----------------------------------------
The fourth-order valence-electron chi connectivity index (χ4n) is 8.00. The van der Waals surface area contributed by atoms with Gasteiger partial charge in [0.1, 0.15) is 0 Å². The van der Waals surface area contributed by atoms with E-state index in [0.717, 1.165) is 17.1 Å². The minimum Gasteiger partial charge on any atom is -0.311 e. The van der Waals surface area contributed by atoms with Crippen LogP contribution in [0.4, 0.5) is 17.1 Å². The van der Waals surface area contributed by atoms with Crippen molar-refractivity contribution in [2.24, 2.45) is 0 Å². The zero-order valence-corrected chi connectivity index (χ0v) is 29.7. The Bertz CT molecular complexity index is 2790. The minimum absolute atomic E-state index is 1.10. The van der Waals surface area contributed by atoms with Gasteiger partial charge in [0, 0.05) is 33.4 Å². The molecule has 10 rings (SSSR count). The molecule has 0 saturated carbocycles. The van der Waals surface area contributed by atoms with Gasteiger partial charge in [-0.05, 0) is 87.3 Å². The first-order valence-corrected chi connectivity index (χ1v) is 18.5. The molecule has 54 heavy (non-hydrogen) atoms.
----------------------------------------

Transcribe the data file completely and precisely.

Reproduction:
The fourth-order valence-electron chi connectivity index (χ4n) is 8.00. The van der Waals surface area contributed by atoms with Gasteiger partial charge in [0.1, 0.15) is 0 Å². The van der Waals surface area contributed by atoms with E-state index in [0.717, 1.165) is 17.1 Å². The minimum Gasteiger partial charge on any atom is -0.311 e. The van der Waals surface area contributed by atoms with Crippen LogP contribution in [0.4, 0.5) is 17.1 Å². The van der Waals surface area contributed by atoms with Crippen molar-refractivity contribution in [2.24, 2.45) is 0 Å². The zero-order valence-corrected chi connectivity index (χ0v) is 29.7. The Bertz CT molecular complexity index is 2790. The minimum absolute atomic E-state index is 1.10. The van der Waals surface area contributed by atoms with Gasteiger partial charge in [0, 0.05) is 33.4 Å². The molecule has 10 rings (SSSR count). The molecule has 0 saturated carbocycles. The van der Waals surface area contributed by atoms with Gasteiger partial charge in [-0.05, 0) is 87.3 Å². The first-order valence-corrected chi connectivity index (χ1v) is 18.5. The molecule has 54 heavy (non-hydrogen) atoms.